UIHC advertisement 'sickening'


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The recent ad sponsored by the University of Iowa Hospitals and Clinics both appalled and sickened me.

It depicts a shirtless young woman looking over her shoulder at the camera. She doesn't have the "come hither" look of romance or the proud look of a woman comfortable in her own skin. Instead, insecurity is painted on her face.

At first glance, I thought it was a sex-trafficking-awareness ad. Beneath this tableau of exploitation, students are encouraged to register online for an opportunity to "meet and mingle" with the physicians from UIHC's Plastic Surgery Department during consultations at the hotelVetro. Beneath these sordid details, emblazoned with pride, was UIHC's logo.

It is always painful to have an institution you respect fall short of your expectations, but to do so in such an ignorant manner was shocking. An ad that pointedly targets female perceptions of body image represents a breach of judgment, trust, and responsibility by the university and UIHC.

If you're familiar with Iowa, you know that we have some of the most beautiful and accomplished women in the country. Each year, incoming freshmen are given impassioned speeches extolling the characteristics Iowa will bestow upon them. Unfortunately, the university has rescinded that promise to half of the students. This event says to our young women, "You are inadequate, and your only value lies in your skin."

The university has been aware of the tremendous disparity between college-age women versus men when it comes to body image for some time.

In 2006, the UI reported that of female students, 80 percent said that they would like to lose weight. Thirty-seven percent of women responded to have gone on binges, and 15 percent reported to have vomited or used laxatives after eating (as opposed to 40, 21, and 4 percent for men, respectively).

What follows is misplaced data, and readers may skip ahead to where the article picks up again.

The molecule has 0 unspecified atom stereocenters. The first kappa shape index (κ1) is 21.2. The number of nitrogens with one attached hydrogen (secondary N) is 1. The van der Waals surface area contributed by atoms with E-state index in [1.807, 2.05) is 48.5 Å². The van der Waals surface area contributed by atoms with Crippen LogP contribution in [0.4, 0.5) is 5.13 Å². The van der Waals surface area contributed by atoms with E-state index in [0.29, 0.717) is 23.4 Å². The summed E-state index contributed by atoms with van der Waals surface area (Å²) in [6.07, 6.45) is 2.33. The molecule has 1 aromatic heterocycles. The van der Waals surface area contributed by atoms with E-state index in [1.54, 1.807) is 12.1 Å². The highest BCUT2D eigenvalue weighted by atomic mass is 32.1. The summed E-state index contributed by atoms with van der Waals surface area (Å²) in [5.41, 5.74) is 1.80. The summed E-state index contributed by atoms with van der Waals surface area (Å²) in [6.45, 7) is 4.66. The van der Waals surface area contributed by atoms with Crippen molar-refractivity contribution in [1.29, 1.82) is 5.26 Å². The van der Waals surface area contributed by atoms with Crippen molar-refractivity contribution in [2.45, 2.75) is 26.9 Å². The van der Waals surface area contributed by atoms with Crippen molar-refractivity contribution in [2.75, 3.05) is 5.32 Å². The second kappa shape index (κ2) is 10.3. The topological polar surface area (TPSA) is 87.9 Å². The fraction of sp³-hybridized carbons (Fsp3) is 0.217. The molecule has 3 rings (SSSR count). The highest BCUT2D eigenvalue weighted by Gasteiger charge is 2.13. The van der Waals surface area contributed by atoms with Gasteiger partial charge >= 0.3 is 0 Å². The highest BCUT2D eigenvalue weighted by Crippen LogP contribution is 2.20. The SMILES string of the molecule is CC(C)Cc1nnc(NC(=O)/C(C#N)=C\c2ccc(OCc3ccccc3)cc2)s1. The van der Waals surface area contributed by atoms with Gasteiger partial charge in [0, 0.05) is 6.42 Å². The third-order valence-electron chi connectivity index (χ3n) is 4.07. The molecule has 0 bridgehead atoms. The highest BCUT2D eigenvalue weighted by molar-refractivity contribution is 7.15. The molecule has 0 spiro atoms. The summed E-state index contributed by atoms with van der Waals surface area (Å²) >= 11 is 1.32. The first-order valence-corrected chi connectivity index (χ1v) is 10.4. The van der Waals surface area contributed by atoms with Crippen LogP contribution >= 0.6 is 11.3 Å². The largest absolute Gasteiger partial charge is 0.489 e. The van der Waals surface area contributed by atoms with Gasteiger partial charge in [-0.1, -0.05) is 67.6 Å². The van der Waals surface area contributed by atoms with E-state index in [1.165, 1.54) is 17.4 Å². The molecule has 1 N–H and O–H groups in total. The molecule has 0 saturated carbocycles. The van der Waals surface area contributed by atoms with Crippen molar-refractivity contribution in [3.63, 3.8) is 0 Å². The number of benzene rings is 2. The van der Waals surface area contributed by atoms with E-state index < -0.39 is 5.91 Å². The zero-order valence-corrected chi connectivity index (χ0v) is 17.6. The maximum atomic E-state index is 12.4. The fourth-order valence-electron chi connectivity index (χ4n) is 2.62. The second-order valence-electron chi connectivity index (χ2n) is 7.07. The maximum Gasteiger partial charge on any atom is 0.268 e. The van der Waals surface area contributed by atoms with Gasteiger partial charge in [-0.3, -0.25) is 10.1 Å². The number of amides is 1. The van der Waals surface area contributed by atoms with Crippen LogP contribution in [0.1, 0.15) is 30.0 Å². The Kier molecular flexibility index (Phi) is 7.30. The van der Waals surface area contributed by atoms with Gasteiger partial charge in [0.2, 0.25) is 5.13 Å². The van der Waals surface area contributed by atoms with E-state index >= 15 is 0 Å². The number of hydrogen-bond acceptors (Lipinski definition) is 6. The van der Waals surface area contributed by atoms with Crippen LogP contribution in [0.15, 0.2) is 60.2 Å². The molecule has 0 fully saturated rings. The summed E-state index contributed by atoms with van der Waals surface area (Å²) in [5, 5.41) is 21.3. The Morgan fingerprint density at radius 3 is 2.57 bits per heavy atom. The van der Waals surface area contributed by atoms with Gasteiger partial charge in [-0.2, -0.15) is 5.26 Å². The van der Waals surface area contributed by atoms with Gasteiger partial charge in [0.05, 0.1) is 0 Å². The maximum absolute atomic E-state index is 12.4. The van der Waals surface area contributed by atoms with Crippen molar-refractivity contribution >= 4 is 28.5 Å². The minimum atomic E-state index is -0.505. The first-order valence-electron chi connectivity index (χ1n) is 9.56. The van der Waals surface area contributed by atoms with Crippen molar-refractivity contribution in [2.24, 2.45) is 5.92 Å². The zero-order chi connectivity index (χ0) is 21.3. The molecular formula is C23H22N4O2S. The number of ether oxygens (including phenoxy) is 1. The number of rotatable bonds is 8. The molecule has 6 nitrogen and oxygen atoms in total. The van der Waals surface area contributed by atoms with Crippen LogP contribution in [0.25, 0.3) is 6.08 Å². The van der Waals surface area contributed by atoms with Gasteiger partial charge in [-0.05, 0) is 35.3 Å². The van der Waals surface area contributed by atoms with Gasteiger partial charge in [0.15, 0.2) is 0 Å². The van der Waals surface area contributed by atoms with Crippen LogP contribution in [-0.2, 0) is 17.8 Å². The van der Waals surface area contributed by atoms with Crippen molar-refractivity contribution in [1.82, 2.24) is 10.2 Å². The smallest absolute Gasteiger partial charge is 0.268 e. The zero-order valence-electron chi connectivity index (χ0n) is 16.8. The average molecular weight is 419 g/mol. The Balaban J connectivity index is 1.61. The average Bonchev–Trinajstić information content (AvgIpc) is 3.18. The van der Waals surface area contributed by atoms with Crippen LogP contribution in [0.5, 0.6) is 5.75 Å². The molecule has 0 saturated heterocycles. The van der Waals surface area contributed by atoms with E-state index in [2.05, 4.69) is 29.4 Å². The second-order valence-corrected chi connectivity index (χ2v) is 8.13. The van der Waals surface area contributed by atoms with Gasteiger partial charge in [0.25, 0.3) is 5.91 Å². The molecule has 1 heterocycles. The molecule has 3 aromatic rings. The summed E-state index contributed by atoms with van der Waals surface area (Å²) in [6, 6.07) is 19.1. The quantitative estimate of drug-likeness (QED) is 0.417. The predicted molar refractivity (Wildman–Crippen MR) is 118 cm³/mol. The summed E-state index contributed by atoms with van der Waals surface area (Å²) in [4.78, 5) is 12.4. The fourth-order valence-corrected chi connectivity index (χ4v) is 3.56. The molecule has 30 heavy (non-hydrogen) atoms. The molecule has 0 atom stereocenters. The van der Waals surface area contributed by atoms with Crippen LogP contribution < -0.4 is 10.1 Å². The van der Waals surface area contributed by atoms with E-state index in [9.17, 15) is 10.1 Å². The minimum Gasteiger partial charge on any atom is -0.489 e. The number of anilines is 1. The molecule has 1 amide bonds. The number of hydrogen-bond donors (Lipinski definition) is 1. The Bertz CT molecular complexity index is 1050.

To put it in perspective, only one of five women on campus believes she is at a healthy weight. The regular onslaught from the media that portrays Barbie doll ideals with Photoshopped images of celebrities has a deleterious effect on the majority of young women's self-esteem. The responsibility to support a culture that nurtures young women's self-image and self-worth lies with the university — it should never actively subvert it.

UIHC is, first and foremost, a teaching hospital. It teaches its doctors to "do no harm," how to judge benefits and risks involved in treatment," and to responsibly inform patients. Hosting such an event off-campus and advertising a "mingle" session with doctors trivializes the seriousness of the risks and consequences of elective surgery to both patients and doctors. The message to future medical professionals is that drumming up business takes precedence over patient well-being or ethics.

Our university should never be involved in anything that targets any demographic with a message of "you're not good enough." When the UI promotes these attitudes, tacitly or otherwise, it not only creates an atmosphere of distrust, it threatens the safety of patients as well. It signals that Iowa is willing to ignore dangers to safety for increased revenue.

The university has forgotten its responsibility to foster an atmosphere of learning and risks alienating current and prospective students. The UIHC and the university need to issue a formal apology for this ad and the event.

In conjunction with that, a formal ethics inquiry at the university level should be made to verify if antidiscrimination policies were violated. This will begin to regain the trust between the university and its students. In addition, the Iowa Medical Ethics Board should be asked by UIHC to examine the event, thereby ensuring that future events are planned with better deliberation and forethought.

If the university fails to take these steps, it signals a clear message to all women on campus that the intent was deliberate and calculated.

David Welch is a University of Iowa alumnus with master's degree in biomedical engineering.

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